In a historical building like this, I was pleasantly surprised to find a roof top swimming pool – one could only imagine the tecnical and buidling challenges of contructing such a pool. On both occasions I visited the SPA, the pool was quiet and very few people around. Due to space limitations, the SPA itself is rather small, however, the Four Seasons have done their magic, especially at the level of training and quality of products used. I had a Hungarian Classic Wrap ritual using seasalts and real Hungarian thermal mud. My therapist, Eva, is one of those gifted professionals, as I could feel her passion and dedication during my treatment. The effects were instant: purified, softer skin, detension of muscles, overall detox and a lightweight feeling.
Each morning, it was a plesure to be greeted and served by waiters such as Peter, with a genuinely warm attitude, extremely attentive and intuitive. Make sure you try the Hungarian salamis and cheeses as well as the Hungarian traditional omlette, one of the best omlettes I have ever had. As the second restaurant of the hotel is closed, the Gresham Restaurant serves both lunch and dinner, with a Hungarian / Italian menu by Executive Sous Chef Walter Miculan. Make sure you try the Goulas Soup (the real one!), fresh local Hungarian foie gras and the selection of Hungarian wines. The Four Seasons Gresham Palace stocks some of the finest Hungarian wines: Gere, Sauska, Szepsy.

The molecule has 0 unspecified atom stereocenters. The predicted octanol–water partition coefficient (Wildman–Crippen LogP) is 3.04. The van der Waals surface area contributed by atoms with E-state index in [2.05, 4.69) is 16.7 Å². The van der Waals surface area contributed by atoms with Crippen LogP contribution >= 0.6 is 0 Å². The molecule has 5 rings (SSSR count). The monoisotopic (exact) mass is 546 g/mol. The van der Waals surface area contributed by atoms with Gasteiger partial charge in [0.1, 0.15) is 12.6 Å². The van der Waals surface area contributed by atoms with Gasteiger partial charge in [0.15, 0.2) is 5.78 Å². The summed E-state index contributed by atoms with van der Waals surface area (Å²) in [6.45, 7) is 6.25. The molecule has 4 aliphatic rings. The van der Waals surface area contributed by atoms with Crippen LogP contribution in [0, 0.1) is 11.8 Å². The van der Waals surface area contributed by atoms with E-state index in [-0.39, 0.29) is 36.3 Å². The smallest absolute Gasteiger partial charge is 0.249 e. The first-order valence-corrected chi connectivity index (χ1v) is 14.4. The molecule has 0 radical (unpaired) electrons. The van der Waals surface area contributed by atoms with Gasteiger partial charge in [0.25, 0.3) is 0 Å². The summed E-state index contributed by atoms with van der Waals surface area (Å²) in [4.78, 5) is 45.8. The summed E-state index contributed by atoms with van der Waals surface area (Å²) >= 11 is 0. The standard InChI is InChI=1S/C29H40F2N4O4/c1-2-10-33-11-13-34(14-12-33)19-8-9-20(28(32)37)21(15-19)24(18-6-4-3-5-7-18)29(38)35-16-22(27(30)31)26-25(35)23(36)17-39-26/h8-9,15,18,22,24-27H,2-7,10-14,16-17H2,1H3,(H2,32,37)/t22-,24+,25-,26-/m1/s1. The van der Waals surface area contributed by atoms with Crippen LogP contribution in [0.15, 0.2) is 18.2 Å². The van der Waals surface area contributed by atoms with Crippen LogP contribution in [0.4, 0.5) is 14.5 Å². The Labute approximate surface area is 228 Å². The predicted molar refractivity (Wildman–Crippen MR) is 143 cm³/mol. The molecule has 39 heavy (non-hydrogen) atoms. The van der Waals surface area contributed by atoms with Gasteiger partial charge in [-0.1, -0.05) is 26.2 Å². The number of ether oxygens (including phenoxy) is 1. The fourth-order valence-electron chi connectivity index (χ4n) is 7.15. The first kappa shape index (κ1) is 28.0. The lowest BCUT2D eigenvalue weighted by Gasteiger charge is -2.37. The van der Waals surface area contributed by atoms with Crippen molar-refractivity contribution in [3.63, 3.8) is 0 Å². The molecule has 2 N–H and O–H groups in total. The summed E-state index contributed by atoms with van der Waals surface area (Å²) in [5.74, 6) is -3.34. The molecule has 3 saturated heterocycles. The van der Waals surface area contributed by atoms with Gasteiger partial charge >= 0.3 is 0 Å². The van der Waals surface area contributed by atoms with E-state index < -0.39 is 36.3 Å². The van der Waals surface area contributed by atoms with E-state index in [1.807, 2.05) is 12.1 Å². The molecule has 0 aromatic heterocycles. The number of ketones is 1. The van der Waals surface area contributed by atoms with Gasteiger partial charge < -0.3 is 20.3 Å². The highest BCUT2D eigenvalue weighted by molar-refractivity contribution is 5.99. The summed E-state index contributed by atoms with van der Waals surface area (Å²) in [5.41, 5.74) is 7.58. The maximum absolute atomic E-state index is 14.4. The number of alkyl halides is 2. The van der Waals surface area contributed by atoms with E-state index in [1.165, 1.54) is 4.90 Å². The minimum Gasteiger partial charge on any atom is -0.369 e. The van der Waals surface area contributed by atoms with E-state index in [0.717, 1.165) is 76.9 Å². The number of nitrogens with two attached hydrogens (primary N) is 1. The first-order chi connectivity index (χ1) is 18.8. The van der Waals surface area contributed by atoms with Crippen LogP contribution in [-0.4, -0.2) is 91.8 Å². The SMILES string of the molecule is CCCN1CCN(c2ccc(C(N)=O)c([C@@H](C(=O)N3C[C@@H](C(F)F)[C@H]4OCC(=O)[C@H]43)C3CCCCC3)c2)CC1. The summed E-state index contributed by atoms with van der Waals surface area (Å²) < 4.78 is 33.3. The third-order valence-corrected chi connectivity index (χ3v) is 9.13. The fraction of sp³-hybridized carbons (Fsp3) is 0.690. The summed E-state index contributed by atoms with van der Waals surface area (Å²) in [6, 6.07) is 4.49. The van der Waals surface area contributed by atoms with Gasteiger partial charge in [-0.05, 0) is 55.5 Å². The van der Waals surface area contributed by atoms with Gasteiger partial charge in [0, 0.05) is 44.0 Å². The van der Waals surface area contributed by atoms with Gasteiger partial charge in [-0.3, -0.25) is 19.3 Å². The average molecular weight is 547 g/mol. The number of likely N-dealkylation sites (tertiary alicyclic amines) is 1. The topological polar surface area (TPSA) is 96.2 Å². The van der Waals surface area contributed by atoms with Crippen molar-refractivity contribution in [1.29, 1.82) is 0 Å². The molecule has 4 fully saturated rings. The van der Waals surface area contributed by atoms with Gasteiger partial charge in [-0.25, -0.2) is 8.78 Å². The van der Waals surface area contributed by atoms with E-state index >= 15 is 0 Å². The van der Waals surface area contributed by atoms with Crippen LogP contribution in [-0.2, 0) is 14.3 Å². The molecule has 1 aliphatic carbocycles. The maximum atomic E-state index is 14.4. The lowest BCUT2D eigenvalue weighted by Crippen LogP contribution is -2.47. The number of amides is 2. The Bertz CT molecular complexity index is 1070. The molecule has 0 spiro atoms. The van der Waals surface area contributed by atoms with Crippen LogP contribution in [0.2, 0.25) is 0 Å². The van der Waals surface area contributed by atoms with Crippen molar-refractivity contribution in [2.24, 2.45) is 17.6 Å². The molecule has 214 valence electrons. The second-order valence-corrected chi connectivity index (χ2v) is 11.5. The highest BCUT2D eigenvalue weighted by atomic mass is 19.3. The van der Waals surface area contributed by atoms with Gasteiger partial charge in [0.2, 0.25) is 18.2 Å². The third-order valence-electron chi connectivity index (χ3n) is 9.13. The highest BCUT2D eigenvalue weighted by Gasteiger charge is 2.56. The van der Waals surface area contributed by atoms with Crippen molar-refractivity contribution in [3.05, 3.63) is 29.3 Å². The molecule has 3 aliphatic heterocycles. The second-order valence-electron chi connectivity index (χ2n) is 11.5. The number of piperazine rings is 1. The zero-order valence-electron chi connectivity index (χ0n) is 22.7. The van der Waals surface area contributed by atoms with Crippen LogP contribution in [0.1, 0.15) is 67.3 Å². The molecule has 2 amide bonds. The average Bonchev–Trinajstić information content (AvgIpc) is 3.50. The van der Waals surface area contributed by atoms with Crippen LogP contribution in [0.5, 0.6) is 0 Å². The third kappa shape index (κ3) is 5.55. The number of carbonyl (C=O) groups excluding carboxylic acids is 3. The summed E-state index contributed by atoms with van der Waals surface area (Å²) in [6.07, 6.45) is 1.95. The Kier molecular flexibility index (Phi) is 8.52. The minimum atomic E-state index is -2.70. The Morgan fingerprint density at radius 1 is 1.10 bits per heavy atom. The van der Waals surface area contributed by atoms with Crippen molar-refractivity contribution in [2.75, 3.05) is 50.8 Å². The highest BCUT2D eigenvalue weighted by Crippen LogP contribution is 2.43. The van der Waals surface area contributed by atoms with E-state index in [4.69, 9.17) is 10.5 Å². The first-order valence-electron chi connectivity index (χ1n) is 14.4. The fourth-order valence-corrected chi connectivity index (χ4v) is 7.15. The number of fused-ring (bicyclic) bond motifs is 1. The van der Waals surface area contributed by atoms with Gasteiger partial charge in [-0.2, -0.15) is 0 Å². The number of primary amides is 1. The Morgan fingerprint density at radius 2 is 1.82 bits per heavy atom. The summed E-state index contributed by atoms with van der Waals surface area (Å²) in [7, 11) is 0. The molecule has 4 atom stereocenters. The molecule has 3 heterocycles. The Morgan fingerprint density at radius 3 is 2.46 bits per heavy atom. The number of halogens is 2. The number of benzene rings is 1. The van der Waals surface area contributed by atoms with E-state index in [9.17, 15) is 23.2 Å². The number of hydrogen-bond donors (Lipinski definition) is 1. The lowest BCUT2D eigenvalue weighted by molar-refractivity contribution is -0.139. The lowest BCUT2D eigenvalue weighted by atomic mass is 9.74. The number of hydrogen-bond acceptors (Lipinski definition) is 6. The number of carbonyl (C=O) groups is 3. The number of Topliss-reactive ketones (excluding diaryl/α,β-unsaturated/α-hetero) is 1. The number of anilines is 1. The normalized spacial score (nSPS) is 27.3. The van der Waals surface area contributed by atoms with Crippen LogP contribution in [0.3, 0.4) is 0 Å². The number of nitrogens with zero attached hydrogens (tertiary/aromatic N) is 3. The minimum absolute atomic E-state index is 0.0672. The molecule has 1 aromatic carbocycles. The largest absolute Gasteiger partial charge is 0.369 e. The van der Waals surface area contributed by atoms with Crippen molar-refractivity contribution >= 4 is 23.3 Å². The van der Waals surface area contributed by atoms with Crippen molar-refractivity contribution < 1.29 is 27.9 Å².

The conciege, headed by Marta, one of the best concierge I have ever met, cater to the most discerning requirements and needs, from the traditional sightseeing tours to more exclusive activies such as helicopter rides, rental of luxury boats for Danube cruises or even rental of a Trabant car, the symbol of the bygone era. Besides the well known thermal baths (Gellert, Szecsenyi, Rudas, Kiraly), Marta has reccommended me the Veli Bej Thermal Bath, one of the oldest Turkish baths from the 1500, recently reopened after an extensive renovation. The experience was a bliss…
Housekeeping service is flawless, every time I would meet one of the staff, I felt truly welcomed and respected. No need to schedule or ask for service, the housekeeping would perform the cleaning service and the turndown in perfect synchrony. I also appreciated not seeing any of those large housekeeping carts on the hallways and not bumping into staff hoovering the carpets on the hallways.
Given the economic hardships of Hungary in the past 4 years, the Four Seasons has excelled by not compromising on the standards it has been providing and General Manager Yves Giacometti and his entire team have managed to navigate this turbulent times, mainting the top spot among luxury hotels in Budapest. My special thanks to Andrea (Front Office), Falko and Gabor (Gresham Restaurant) and Judith (Housekeeping) who have made this a memorable stay.
Having learned that this past Summer business has shown signs of improvement, I am certain the Four Seasons will proceed with the much needed renovations, especially carpets, TV sets, some furniture and lighting, as well as reopening of the second restaurant, which, considering its stunning views could well be a beautiful Cafe.
More photos on the dedicated gallery in our Facebook page.
Oliver Petcu in Budapest